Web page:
A Summary of the Brigidfest 2018 address
by Elizabeth Malcolm and Dianne Hall
The featured speakers were Professor Elizabeth Malcolm and Associate Professor Dianne Hall, and their presentation was provocatively entitled ‘Brigid Need Not Apply’. They drew on research for their recently published book, A New History of the Irish in Australia, and their focus was on two Irish women in goldrush Victoria who led very different lives. One was Bridget Nolan, born in Galway, who arrived with her brother in Geelong in 1852 aged 21. The second woman, Honora Kenealy, married a publican in Glenorchy near Stawell in 1861 and had a rather more turbulent life.
Bridget Nolan was one of thousands of assisted Irish women immigrants who arrived in Victoria during the 1850s. Assisted immigrants’ lives were rather different from those of the many Irish women transported to Tasmania as convicts during the 1840s, some of whom eventually settled in goldrush Victoria too. In Ballarat, Bridget married a miner, Thomas Hynes from Clare. Bridget was obviously a woman of courage for she helped prevent soldiers from killing insurrectionists at the Eureka Stockade in 1854. Failing to strike it rich on the goldfields, Bridget and Thomas subsequently moved to South Gippsland, acquired land, ran a successful farm and brought up 11 children. Bridget survived until the age of 80, dying in 1910. She was one of the lucky ones, not suffering from the health problems that affected many Irish Famine survivors—typically pelvic deformities probably due to childhood malnutrition.
In 1861, Honora Kenealy married a successful Glenorchy publican, Robert Jenkins, following the deaths of his first two wives, both of whom were Irish women. Robert’s second wife had died of alcoholism having accidentally smothered her baby while drunk. Honora had been a servant in the hotel at the time. Glenorchy, a magnet for Irish settlers, was a community torn by strife, with a number of the town’s women known to us via police reports and court cases. In 1863 Honora had a public brawl with the hotel’s new servant, Martha O’Kane from Belfast, and was bound over by magistrates to keep the peace. She later appears to have separated from her husband and, when he died in 1875, she was left very little in his will. Martha O’Kane, on the other hand, moved to Stawell, where she ran several hotels and was widowed twice. She died a rich woman in 1902, mourned by her family and friends—and also her servants.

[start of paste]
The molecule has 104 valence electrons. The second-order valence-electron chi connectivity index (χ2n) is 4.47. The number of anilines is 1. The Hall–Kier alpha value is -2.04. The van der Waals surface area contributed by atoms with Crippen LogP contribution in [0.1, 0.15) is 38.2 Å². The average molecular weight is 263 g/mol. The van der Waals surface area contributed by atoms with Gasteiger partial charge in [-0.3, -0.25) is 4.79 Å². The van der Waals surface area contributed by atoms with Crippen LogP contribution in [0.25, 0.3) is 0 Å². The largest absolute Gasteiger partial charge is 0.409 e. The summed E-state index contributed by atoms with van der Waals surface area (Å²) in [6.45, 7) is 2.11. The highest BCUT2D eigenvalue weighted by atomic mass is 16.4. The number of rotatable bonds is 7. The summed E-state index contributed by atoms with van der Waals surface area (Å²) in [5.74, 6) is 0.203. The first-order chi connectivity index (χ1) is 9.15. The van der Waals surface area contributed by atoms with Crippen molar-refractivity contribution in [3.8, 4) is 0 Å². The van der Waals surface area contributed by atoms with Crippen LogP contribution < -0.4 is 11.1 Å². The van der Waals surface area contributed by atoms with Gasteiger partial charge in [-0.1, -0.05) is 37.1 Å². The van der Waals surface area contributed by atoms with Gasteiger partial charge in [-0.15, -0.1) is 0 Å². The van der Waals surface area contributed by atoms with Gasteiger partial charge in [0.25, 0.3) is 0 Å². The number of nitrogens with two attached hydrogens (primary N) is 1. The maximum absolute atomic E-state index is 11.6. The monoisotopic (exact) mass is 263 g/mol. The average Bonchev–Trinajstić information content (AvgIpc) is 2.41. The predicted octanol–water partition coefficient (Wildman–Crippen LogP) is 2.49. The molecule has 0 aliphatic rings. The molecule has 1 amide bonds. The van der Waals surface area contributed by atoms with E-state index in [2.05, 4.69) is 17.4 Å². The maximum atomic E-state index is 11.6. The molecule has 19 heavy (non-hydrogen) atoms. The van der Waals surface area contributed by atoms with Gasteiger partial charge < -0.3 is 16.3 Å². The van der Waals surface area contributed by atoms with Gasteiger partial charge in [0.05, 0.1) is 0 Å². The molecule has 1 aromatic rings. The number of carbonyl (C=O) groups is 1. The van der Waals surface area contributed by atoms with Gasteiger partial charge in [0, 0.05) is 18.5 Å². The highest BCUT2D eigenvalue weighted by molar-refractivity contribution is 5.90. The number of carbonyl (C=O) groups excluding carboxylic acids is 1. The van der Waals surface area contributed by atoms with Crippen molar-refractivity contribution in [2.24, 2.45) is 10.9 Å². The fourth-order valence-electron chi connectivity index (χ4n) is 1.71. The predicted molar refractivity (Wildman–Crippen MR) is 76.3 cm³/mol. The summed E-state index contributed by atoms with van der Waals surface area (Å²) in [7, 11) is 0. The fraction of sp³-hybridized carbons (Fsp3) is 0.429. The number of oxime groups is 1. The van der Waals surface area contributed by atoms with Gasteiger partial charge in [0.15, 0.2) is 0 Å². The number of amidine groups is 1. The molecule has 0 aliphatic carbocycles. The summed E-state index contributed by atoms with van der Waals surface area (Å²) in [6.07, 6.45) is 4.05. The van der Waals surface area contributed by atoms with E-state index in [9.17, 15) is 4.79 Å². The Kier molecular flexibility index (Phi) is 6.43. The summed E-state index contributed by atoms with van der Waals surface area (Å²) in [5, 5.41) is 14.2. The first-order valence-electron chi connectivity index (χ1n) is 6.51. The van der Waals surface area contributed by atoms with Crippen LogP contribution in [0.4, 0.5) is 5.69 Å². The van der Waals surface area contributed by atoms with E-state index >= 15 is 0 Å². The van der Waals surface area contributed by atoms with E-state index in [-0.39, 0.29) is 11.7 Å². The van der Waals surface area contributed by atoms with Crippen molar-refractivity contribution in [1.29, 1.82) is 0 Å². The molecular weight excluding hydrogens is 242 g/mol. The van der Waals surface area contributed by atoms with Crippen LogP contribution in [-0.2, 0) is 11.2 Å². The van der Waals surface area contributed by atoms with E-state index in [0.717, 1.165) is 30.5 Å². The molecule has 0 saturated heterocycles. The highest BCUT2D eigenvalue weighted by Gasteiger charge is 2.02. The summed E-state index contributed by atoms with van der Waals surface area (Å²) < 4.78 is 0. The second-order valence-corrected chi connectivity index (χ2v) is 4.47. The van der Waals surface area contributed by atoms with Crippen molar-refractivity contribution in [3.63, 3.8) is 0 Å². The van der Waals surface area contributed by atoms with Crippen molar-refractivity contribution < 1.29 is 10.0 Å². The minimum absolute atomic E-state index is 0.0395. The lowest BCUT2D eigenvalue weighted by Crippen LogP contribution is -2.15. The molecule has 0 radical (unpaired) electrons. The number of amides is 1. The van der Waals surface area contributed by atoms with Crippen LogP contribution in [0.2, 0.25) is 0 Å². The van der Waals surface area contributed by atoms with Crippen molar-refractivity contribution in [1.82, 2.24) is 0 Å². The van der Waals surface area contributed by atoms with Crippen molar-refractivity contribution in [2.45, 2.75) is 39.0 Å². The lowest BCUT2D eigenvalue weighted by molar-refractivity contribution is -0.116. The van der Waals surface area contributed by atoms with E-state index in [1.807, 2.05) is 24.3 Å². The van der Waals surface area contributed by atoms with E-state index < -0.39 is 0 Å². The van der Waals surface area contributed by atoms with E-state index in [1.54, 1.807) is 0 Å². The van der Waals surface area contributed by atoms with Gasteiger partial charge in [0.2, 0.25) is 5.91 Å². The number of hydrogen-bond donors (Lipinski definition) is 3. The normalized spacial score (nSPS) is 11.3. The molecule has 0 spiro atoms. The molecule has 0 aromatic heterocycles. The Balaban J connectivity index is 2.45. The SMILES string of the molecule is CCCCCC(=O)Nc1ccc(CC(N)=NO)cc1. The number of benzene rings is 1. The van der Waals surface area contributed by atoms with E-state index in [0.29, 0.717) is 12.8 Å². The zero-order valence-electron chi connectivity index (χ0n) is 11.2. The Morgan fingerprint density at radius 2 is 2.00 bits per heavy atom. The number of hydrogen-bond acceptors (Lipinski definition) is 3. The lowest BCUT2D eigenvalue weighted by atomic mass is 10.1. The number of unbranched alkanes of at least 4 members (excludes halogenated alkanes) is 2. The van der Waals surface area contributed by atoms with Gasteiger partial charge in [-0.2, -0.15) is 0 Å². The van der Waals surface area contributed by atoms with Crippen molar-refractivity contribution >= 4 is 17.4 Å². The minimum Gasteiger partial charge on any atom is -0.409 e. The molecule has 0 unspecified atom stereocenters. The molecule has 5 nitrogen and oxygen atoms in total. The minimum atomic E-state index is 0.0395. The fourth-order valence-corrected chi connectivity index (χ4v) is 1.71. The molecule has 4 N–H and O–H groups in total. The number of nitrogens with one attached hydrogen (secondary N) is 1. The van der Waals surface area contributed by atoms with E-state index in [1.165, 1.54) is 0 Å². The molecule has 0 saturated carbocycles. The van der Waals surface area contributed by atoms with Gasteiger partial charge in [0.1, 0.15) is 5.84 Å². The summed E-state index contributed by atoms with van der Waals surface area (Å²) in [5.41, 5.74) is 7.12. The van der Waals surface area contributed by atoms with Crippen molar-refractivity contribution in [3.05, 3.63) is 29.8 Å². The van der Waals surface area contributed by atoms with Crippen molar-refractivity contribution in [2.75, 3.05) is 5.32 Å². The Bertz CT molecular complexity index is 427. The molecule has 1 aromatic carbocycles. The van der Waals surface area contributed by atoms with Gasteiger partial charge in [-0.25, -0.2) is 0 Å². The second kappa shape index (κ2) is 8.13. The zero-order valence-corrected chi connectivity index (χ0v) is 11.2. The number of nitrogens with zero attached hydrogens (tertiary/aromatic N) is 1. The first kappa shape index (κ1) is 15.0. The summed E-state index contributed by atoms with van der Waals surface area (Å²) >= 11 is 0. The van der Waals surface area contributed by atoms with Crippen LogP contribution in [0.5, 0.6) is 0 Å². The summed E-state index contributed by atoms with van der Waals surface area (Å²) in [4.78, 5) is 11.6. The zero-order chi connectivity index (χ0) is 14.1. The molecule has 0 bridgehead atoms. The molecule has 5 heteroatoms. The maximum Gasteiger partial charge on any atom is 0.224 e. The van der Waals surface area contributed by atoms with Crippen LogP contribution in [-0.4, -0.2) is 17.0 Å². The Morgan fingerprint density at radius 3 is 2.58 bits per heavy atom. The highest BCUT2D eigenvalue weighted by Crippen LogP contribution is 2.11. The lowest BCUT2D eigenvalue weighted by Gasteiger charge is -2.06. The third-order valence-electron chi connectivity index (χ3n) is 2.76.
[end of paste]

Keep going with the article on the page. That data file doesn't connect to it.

Elizabeth and Di offered a fascinating picture of Irish women in Victoria during the goldrush era. About 33,000 arrived in the 1850s, including 1,200 Famine orphans, plus an unknown number of ex-convicts. Given their ages and the fact that many came from parts of Ireland hard hit by the Famine, most could be classed as Famine survivors—not just the orphans. In Victoria, life was hard too, especially on the goldfields and in new goldrush settlements. The cost of living was very expensive, accommodation was primitive and crime was rampant. Married women had to cope with high infant mortality rates. Single women seeking work as domestic servants were faced with frequent ‘No Irish Need Apply’ advertisements in newspapers. Yet, most Irish women did find employment because servants were in high demand and most went on later to marry and raise families successfully. Bridget Hynes was fairly typical of such women; few were as successful as Martha O’Kane, but, equally, most avoided the troubles that plagued Honora Jenkins.
Brigidfest is an annual celebration in February over lunch of Irish and Irish-Australian women, and welcomes new additions (male and female) to its email list: email@example.com
Thanks to the speakers for input into this report.